Some people may have felt a bit more tired on Sunday because of the lost hour of sleep that happened due to daylight saving time.

Believe it or not, sleep issues can be very serious for some people.

Since Friday, Jennifer Birri has been taking part in an event called Sleeping In to Make Peace with Sleep.

She says the event is organized to raise funds for research and to raise awareness about narcolepsy.

The project isn’t all about sleeping though. Jennifer, her daughter and some friends have helped participate and have made signs in their awareness efforts.

Jennifer was diagnosed with narcolepsy in 2014 following a dynamic change that happened within her family.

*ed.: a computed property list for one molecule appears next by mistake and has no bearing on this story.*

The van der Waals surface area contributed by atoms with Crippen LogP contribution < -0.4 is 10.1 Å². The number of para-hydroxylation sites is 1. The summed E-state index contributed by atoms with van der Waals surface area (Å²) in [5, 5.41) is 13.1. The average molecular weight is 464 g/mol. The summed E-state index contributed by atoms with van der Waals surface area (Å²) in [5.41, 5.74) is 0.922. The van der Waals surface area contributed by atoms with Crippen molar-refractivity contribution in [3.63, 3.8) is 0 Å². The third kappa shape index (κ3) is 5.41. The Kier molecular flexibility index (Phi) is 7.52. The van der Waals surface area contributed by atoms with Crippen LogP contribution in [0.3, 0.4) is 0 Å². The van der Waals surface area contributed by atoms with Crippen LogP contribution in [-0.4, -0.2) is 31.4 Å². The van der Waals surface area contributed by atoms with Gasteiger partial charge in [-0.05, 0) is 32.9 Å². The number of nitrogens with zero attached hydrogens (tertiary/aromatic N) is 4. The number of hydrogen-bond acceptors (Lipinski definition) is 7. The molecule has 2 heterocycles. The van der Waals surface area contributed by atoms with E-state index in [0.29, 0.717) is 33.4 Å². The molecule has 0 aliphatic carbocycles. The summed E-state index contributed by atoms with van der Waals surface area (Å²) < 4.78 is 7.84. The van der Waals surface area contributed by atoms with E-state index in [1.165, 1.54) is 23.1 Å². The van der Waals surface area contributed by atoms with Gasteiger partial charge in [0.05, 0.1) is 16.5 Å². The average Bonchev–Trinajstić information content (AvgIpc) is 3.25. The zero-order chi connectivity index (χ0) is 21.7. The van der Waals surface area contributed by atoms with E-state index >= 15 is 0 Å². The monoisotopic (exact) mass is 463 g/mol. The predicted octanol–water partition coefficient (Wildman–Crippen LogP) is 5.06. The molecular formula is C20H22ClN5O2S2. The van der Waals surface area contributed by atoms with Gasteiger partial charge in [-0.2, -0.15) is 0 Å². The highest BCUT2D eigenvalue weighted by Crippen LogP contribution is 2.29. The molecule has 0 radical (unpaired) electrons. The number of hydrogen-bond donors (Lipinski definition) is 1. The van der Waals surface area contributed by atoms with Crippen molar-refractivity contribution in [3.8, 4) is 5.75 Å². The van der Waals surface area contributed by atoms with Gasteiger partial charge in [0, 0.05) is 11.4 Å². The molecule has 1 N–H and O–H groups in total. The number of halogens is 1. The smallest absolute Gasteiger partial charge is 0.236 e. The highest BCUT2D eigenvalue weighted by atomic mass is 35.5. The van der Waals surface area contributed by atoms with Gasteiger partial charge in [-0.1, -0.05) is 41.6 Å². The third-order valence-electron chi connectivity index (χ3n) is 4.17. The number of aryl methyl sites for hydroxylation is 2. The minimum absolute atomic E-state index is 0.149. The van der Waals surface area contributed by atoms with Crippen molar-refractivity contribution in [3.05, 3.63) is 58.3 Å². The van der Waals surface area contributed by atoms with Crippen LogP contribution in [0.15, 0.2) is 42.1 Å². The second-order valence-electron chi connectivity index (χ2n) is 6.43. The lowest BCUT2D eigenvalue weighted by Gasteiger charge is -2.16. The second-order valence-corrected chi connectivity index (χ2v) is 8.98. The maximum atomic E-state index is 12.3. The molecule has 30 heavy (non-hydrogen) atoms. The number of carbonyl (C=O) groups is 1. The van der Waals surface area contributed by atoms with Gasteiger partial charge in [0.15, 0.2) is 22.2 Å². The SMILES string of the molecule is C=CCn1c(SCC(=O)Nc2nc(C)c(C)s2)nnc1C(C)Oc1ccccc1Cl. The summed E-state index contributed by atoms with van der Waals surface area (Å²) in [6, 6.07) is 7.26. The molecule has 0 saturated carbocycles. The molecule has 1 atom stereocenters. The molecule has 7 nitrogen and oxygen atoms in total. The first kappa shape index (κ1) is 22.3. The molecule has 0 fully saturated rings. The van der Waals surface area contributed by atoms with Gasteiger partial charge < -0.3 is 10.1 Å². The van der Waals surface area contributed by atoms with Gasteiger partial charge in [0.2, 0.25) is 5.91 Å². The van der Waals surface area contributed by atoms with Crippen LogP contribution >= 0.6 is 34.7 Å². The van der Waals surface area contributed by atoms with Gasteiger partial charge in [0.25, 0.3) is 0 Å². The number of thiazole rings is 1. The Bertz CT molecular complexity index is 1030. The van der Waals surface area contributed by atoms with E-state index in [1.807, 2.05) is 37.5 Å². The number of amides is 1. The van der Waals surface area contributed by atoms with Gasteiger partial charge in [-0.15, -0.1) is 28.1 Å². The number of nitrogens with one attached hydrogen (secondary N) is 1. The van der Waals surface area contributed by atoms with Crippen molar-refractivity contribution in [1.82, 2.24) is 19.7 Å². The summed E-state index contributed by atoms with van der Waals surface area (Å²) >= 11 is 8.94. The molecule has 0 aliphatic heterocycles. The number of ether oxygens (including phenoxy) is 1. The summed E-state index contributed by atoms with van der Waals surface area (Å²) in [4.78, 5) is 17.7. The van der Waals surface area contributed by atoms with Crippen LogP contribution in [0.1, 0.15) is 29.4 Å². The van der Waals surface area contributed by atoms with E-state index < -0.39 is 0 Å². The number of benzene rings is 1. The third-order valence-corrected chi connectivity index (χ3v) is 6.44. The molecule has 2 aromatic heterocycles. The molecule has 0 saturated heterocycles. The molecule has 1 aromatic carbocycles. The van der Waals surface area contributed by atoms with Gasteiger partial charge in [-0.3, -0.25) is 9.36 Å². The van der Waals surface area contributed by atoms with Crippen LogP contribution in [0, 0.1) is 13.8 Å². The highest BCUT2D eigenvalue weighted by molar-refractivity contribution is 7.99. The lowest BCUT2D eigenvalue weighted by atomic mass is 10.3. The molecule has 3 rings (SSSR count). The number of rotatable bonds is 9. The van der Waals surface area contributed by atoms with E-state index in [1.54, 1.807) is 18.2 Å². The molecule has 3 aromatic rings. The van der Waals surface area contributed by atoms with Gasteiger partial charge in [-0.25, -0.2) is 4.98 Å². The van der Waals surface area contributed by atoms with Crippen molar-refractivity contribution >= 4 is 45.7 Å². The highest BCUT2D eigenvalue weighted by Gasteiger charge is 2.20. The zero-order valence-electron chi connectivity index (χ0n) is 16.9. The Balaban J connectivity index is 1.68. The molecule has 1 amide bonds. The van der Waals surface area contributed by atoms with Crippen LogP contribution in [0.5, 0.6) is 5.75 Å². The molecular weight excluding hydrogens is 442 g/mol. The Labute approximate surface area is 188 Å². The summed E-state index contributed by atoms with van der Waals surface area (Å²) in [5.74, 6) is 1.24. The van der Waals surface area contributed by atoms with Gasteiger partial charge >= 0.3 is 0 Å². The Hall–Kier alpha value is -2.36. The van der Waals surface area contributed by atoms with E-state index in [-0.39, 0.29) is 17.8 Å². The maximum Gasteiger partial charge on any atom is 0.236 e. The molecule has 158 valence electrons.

Since then, she's been constantly trying to learn more and spread the message about this lifelong disorder that has no cure.

"A lot of people don't understand what the actual symptoms are and one of the biggest ones is excessive daytime sleepiness," says Birri.

She believes some people can relate daylight saving day to the feeling of tiredness and her hope is that this subtle commonality will encourage more people to learn about the disorder.

"They get a little piece of that sleep deprivation and they don't function quite as well, if you want to feel or understand what narcolepsy is you would have to be awake 48 to 72 hours," says Birri.